Real gross domestic product (GDP) growth rebounds in the third quarter
Following steep contractions in the second quarter, regional growth registered a meaningful bounce in the July to September period as governments eased COVID-19 containment measures. The economic re-opening in Thailand prompted a rise in government spending, which supported the significant improvement in Thailand's GDP growth over the same period. Growth in Indonesia also showed signs of recovery, its contraction slowing to -3.5% in the third quarter after declining -5.3% in the previous quarter, as faster budget execution prompted an expansion in government spending. In India, third quarter growth registered -7.5% YoY, a sharp rebound from the 23.9% decline in the prior quarter. The recovery was uneven, led mainly by fixed investment, while there was a notable reduction in government spending. Elsewhere, the Philippine economy shrank 11.5% YoY (from -16.9%) in the third quarter. The slower recovery was owed largely to weak public sector spending.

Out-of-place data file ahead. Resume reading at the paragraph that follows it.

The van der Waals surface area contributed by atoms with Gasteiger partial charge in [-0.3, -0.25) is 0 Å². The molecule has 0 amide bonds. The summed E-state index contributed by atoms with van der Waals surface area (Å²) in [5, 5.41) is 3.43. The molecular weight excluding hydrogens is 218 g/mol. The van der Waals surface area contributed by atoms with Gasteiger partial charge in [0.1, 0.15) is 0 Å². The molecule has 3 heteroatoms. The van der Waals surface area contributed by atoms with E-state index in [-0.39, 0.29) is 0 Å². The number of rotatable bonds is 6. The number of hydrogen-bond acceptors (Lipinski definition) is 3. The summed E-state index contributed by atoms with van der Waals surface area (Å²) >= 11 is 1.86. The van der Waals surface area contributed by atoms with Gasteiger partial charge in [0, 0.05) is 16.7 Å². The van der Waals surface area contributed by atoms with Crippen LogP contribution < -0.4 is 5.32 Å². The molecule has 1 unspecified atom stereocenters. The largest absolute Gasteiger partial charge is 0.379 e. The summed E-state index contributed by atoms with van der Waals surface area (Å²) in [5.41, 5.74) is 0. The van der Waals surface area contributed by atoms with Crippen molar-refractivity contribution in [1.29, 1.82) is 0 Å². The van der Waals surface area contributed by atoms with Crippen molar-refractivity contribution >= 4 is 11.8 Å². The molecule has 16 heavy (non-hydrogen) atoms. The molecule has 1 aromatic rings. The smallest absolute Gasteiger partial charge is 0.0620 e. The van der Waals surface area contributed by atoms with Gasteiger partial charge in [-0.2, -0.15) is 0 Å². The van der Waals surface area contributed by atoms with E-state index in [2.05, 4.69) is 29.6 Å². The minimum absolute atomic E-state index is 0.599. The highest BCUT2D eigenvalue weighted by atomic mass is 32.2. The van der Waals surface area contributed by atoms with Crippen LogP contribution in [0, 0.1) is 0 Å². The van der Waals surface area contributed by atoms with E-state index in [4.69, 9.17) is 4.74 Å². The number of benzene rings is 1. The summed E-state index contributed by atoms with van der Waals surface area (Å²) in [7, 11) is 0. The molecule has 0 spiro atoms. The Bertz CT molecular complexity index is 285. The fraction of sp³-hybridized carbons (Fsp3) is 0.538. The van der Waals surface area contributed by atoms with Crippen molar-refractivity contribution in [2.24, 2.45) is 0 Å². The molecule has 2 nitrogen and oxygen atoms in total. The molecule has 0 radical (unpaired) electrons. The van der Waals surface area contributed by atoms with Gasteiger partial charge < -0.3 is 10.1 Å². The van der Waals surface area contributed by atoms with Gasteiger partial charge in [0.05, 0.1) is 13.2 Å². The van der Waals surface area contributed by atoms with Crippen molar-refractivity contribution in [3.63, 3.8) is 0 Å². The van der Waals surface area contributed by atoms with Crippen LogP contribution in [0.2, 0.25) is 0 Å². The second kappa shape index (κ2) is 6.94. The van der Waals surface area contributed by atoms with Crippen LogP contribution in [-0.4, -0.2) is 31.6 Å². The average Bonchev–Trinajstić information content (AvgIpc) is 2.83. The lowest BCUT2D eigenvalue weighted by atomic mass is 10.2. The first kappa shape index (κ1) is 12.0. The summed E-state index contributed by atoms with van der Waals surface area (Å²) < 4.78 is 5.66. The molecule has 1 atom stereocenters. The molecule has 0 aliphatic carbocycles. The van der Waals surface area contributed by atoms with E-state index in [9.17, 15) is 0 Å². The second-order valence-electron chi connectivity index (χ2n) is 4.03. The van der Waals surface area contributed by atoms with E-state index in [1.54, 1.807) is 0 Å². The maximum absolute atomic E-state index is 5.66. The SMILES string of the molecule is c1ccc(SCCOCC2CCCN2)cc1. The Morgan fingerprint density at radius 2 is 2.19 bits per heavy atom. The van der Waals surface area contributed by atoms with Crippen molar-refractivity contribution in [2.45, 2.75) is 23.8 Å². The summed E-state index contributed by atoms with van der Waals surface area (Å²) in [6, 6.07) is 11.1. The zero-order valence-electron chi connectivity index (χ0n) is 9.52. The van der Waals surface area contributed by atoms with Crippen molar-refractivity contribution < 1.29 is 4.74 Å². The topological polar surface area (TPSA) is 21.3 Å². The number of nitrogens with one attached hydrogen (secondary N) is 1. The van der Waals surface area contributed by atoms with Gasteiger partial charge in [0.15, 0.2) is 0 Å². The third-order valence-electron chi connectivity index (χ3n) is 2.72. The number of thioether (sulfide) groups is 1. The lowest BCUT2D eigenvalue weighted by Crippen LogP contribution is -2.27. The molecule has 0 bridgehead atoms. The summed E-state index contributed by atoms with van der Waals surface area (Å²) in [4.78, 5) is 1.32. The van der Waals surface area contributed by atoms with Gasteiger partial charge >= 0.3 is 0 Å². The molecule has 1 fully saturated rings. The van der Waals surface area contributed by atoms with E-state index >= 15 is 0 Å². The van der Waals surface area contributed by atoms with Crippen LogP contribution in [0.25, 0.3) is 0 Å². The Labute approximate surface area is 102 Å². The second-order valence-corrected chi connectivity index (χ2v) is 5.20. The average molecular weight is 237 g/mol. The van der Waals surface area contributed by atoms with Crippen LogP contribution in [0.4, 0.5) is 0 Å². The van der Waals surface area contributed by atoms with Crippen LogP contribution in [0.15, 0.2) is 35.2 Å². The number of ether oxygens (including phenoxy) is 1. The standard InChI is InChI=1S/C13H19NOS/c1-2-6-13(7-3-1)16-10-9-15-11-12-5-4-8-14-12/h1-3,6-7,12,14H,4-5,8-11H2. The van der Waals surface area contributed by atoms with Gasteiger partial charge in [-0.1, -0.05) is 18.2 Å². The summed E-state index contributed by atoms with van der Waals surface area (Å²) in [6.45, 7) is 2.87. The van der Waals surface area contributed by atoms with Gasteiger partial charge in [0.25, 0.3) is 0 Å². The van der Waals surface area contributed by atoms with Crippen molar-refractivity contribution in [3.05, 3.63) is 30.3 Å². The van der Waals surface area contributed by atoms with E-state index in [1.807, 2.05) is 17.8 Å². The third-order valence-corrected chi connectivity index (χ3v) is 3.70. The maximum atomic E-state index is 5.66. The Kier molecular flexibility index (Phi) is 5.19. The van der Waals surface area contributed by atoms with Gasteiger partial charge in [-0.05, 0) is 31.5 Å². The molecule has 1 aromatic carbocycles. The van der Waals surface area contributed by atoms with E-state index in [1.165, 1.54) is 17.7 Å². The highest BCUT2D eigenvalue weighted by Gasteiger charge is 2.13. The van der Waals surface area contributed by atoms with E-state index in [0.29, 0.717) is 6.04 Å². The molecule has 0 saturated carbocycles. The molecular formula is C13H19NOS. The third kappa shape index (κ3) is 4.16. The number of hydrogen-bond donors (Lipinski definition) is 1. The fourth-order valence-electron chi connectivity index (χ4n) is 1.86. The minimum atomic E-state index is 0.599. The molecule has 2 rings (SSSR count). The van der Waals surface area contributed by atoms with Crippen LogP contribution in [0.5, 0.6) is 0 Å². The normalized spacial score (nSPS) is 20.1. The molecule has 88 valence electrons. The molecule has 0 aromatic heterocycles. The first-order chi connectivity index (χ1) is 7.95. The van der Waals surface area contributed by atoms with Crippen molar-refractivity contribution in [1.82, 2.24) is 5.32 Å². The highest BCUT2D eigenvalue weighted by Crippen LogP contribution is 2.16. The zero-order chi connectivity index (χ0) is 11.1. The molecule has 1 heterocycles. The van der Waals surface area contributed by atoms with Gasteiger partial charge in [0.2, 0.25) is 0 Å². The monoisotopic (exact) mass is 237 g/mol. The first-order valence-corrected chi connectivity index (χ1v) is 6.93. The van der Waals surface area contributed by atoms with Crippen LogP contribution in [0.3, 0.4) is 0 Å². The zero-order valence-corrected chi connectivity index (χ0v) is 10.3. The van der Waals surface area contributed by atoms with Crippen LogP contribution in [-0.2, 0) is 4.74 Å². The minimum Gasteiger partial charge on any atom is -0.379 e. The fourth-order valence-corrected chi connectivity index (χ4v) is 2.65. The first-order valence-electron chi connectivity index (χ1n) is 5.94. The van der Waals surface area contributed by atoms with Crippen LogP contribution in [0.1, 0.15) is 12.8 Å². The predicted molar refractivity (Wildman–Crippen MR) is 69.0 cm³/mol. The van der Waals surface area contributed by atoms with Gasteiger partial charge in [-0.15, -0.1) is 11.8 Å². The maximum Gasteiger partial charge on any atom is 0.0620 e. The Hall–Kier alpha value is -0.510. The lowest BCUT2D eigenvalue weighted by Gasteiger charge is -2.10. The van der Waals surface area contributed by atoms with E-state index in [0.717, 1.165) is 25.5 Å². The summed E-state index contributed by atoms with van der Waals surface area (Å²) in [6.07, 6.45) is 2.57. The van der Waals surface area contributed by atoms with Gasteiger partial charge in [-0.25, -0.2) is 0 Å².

Monetary authorities in Indonesia and the Philippines lower their respective policy rates
Both the BI and Bangko Sentral ng Pilipinas (BSP) delivered a 25 bps rate cut in November. BI's move came after the central bank kept rates unchanged for three consecutive meetings. According to BI, there was a need to "expedite" the economic recovery. Meanwhile, BSP trimmed interest rates after standing pat at its previous two meetings. Notably, the policy statement highlighted growth concerns, which suggests that the bank is leaving the door open for further easing.
India announces fresh stimulus measures; Thailand moves to reign in the baht; Malaysia passes measures to allow increased Employees Provident Fund (EPF) withdrawals